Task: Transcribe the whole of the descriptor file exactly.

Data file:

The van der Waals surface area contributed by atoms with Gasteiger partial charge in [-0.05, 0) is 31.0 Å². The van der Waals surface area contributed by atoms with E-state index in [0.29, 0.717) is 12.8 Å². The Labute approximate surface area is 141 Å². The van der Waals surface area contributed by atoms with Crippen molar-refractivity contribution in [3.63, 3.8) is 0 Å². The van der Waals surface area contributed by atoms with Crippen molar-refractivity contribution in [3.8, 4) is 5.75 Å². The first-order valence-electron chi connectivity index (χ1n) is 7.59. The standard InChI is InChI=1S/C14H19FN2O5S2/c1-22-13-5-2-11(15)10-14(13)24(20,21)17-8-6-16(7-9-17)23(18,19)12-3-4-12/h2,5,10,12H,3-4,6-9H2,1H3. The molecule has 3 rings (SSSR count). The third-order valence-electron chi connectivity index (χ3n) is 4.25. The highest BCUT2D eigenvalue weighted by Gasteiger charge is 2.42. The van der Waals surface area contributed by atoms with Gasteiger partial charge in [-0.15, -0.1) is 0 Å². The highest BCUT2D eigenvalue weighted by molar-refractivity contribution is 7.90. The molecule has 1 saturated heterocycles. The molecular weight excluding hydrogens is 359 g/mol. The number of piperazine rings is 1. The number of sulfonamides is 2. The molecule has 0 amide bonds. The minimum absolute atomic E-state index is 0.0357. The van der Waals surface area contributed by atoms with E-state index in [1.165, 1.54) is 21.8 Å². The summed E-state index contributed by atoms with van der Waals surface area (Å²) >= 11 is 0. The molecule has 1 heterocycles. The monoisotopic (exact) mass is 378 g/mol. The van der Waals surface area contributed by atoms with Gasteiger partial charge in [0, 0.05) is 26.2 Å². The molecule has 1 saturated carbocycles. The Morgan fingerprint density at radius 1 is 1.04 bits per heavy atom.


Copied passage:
The van der Waals surface area contributed by atoms with Gasteiger partial charge in [-0.05, 0) is 31.0 Å². The van der Waals surface area contributed by atoms with E-state index in [0.29, 0.717) is 12.8 Å². The Labute approximate surface area is 141 Å². The van der Waals surface area contributed by atoms with Crippen molar-refractivity contribution in [3.63, 3.8) is 0 Å². The van der Waals surface area contributed by atoms with Crippen molar-refractivity contribution in [3.8, 4) is 5.75 Å². The first-order valence-electron chi connectivity index (χ1n) is 7.59. The standard InChI is InChI=1S/C14H19FN2O5S2/c1-22-13-5-2-11(15)10-14(13)24(20,21)17-8-6-16(7-9-17)23(18,19)12-3-4-12/h2,5,10,12H,3-4,6-9H2,1H3. The molecule has 3 rings (SSSR count). The third-order valence-electron chi connectivity index (χ3n) is 4.25. The highest BCUT2D eigenvalue weighted by Gasteiger charge is 2.42. The van der Waals surface area contributed by atoms with Gasteiger partial charge in [-0.15, -0.1) is 0 Å². The highest BCUT2D eigenvalue weighted by molar-refractivity contribution is 7.90. The molecule has 1 saturated heterocycles. The molecular weight excluding hydrogens is 359 g/mol. The number of piperazine rings is 1. The number of sulfonamides is 2. The molecule has 0 amide bonds. The minimum absolute atomic E-state index is 0.0357. The van der Waals surface area contributed by atoms with E-state index in [1.165, 1.54) is 21.8 Å². The summed E-state index contributed by atoms with van der Waals surface area (Å²) >= 11 is 0. The molecule has 1 heterocycles. The monoisotopic (exact) mass is 378 g/mol. The van der Waals surface area contributed by atoms with Gasteiger partial charge in [0, 0.05) is 26.2 Å². The molecule has 1 saturated carbocycles. The Morgan fingerprint density at radius 1 is 1.04 bits per heavy atom.